I was drawn to see this Instructable when I got my email showing the featured projects as I knew my brother in law would be the kind of dude to attempt to make a bike from bamboo. When I read the disclaimer I did not feel like it was something that was too flip or not taking more responsibility for what people decide to do with the information he provides in this tutorial. Also, the author is not the first person to create this kind of project, there are other ways to build a bamboo bike. Which brings me to the reason I stayed and read the discussion for this Instructable. Even though for myself, I would not be into doing this kind of project, I really got into the discussion among the members about the science of the design, how to calculate the amount of stress the bike could handle on certain pressure points, the use of adhesives and alternate materials to improve his project so it would not break in certain places, I got a little education there. That interested me a lot. There are tutorials about making wine and beer. Does that mean the authors of those tutorials would be responsible for someone who creates their own brew, drinks it all in one sitting and gets alcohol poisoning? No matter what kind of disclaimer you put, you always have someone who for whatever reason, doesn't want to be careful, doesn't take safety precautions, doesn't use common sense, and they end up on the 11 o clock news with a pole up their rectum or something ridiculous...I make wire jewelry, and I poke myself all the time with the ends of wires needles, tools, and I have a lot of little red pindots on my thumbs and forefingers from working on my projects. Am not going to sue the wire company for not telling me on the label that manipulating craft wire could cause punctures on human skin. I just had a look at my iron. It says on the bottom, "CAUTION: Do Not Immerse In Any Liquid." It doesn't say why. So if I do that, then I can sue the manufacturer because they should have put "..in Any Liquid because it can ELECTROCUTE YOU." I think for the most part the folks on Instructables have common sense to not do the most blatantly stupid things with found objects and end up hurting themselves. If I am going to build a bike out of paper cups, I should have the common sense to know there is a possibility it may not hold me up.
Bags making the paper cup bike!
Come on, you've had three days now - is it finished yet?
I'm filling every one with coffee and drinking it before setting it aside for the bike. So far I'm half way there, I don't feel quite the same for some reason...
crapflinger7 years ago
""For rock climbing, you shouldn't need to warn that falling off is dangerous"" actually...falling isn't dangerous at all...it's that quick stop at the bottom that does the damage a sense of self responsibility is something that's being bred out of our children these days....everyone has a cop out for anything they do... didn't do well in school? oh well i must have ADD, it's not my fault got in an accident in your car? oh well it must have been the manufacturer of the road surface, it's not my fault murdered your whole family? my dad beat me as a kid...it's not my fault lather rinse repeat from a legal standpoint i wonder how the nature of what's done here is actually handled...i mean no one is purchasing the instructions or being forced to follow them. does that remove culpability from the person posting the instructions? in any case shouldn't a simple "i'm not responsible for anything that goes wrong (or goes right) and causes harm" be enough here?...as far as strict CYA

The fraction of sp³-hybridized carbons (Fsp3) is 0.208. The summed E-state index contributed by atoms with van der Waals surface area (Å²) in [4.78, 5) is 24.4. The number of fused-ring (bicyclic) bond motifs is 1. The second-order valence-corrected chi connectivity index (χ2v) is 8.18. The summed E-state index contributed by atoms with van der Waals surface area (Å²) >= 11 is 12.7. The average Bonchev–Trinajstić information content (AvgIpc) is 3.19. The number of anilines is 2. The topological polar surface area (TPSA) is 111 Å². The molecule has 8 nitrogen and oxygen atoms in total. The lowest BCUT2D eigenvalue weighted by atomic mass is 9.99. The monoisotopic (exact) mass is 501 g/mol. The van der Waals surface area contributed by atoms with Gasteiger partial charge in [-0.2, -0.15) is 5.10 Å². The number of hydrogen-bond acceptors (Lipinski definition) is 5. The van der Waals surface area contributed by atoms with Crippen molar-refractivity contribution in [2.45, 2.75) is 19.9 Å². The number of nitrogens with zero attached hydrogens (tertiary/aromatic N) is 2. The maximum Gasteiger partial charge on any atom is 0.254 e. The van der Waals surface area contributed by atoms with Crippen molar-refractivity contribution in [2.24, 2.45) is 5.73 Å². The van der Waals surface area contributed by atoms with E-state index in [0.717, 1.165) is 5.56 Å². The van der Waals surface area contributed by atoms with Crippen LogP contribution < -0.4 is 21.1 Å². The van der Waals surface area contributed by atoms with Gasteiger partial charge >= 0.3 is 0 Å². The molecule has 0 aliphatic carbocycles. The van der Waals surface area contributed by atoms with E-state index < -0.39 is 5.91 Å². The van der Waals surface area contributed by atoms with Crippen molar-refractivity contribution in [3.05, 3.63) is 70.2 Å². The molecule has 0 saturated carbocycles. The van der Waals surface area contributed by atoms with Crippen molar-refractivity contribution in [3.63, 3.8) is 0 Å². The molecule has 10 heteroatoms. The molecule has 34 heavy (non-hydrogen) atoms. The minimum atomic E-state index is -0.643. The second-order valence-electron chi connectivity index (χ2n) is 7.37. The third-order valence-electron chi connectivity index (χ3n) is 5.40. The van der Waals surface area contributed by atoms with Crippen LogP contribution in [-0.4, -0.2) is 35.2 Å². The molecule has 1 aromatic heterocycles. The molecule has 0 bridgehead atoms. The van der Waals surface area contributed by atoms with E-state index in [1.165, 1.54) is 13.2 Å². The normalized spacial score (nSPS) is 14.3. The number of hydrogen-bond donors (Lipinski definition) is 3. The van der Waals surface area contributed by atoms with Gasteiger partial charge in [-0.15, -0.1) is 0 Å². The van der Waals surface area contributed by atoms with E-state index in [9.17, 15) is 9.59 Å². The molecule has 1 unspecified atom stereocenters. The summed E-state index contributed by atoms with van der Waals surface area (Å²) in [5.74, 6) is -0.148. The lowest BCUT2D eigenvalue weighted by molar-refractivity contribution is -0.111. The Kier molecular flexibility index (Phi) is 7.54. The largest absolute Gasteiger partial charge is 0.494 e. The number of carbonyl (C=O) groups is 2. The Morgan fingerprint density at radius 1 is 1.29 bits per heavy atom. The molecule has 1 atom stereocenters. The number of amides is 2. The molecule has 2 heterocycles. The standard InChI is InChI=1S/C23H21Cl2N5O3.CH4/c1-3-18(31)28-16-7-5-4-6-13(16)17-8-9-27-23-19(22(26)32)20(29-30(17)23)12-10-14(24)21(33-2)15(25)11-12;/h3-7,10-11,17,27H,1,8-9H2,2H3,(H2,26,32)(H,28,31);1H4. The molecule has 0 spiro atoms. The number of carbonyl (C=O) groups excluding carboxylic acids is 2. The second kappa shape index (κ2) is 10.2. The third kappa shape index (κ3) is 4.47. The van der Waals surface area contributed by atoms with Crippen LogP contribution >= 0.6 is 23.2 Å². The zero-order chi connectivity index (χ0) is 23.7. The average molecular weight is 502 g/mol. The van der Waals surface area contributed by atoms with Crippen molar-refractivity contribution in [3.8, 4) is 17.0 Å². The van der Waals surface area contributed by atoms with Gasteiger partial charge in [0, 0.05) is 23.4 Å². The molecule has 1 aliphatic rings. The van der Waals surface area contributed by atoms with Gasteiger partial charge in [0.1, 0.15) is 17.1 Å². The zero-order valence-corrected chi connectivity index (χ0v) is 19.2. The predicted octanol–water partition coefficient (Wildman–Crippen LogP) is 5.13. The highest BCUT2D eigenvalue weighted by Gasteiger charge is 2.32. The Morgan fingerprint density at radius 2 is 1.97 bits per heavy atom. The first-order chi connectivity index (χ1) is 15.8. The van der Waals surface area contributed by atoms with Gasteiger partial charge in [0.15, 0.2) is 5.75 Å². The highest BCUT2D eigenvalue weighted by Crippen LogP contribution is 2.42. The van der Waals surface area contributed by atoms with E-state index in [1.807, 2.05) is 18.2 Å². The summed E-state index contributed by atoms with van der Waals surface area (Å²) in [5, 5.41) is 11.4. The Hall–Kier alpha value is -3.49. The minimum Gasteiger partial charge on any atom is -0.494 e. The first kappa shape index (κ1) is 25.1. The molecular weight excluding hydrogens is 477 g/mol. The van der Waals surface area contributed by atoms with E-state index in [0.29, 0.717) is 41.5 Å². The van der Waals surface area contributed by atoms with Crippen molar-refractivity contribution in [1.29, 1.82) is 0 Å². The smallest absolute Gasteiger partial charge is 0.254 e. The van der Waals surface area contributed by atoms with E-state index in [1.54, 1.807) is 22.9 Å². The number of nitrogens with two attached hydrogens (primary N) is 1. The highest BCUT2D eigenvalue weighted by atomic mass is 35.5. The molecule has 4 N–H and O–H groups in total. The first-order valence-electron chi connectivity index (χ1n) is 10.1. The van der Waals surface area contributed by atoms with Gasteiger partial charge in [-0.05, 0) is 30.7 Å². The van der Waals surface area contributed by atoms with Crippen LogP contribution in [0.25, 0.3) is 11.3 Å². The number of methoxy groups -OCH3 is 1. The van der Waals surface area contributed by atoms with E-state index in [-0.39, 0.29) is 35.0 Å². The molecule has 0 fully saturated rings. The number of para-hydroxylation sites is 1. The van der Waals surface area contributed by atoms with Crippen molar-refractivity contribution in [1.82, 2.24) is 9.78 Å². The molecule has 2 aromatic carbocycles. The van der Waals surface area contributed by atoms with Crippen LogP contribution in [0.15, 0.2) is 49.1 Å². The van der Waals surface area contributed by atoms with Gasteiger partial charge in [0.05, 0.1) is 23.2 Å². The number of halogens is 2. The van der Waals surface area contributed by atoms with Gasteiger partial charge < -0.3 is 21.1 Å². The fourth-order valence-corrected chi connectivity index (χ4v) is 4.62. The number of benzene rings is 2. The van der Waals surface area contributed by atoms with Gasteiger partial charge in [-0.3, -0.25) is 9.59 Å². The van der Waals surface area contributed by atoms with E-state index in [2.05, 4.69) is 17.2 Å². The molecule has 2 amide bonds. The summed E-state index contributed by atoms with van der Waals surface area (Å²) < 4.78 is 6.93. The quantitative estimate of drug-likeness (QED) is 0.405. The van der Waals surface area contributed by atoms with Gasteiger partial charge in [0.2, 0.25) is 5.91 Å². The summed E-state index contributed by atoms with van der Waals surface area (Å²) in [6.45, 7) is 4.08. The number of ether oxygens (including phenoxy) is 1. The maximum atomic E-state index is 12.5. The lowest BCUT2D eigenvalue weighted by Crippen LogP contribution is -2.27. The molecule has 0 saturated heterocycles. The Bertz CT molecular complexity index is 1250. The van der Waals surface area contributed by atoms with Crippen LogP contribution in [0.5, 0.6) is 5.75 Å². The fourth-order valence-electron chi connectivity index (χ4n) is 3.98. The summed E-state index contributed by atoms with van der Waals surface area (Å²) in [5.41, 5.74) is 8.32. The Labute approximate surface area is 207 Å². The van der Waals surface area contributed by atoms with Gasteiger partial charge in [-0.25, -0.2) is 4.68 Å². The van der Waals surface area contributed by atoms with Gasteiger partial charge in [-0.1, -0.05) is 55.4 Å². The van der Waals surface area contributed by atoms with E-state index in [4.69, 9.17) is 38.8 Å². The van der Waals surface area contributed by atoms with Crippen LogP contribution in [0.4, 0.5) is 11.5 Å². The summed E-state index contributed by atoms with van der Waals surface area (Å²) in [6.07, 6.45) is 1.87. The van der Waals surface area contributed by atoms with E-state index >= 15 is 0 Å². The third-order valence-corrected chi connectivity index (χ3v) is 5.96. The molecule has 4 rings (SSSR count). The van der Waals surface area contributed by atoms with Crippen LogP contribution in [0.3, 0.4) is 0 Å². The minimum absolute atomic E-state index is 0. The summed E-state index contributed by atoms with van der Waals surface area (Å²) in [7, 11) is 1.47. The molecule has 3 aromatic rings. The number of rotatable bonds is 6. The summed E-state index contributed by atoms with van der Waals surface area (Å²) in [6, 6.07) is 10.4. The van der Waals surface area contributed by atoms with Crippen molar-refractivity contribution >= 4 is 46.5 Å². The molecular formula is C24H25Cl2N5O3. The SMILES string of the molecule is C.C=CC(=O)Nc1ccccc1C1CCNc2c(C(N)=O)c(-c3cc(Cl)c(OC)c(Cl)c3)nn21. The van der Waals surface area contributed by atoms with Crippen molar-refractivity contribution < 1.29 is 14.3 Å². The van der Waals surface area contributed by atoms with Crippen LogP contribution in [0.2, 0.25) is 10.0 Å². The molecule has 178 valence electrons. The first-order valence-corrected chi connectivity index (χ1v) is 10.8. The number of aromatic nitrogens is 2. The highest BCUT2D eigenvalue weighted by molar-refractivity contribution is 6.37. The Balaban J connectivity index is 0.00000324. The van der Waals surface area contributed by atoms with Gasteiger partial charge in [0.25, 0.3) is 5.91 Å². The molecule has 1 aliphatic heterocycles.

PKM (author)  crapflinger7 years ago
Well, legally I suspect posting information on how to make pipe bombs or cook meth freely available online is frowned upon and might get you into some trouble.

Presumably the law has its own criteria for what information is considered dangerous of itself, I'd guess the ethical equivalent of that distinction is part of what I'm looking for.

I think there are also some things you can't disclaim responsibility for- a zoo with no fences and a sign saying "beware of the leopard", or a public building full of rusty nails sticking out of the floor with a sign saying "please mind your step" isn't going to cut it. If you posted the pipe bomb instructions online, some kid found your instructions, built one and blew himself up, you are responsible even if you disclaimed responsibility. In that case the responsible thing to do would be not post at all.

Many Instructable writers take the sensible standpoint of saying "I disclaim responsibility for what happens to you; if you disagree, don't build it", which is effective, but only so far as you consider those disclaimers to be binding. When's the last time you read every word of a EULA you then clicked "I Agree" on? IIRC there is a legal precedent that EULAs aren't legally binding because it's an established fact that no-one reads them, even if you do have to scroll all the way to the bottom to unlock the Agree button.
crapflinger PKM7 years ago
EULA's are actually legally binding...as are any other license agreements that require you to accept them...whether you read them or not is irrelevant. when you press "ok" or "i accept" you have accepted the license and stated that you've read it...so you can't come back later in court and say you didn't read it...because when you click ok you said you read it...so you can't very well go back and say you didn't read it at that point and be taken seriously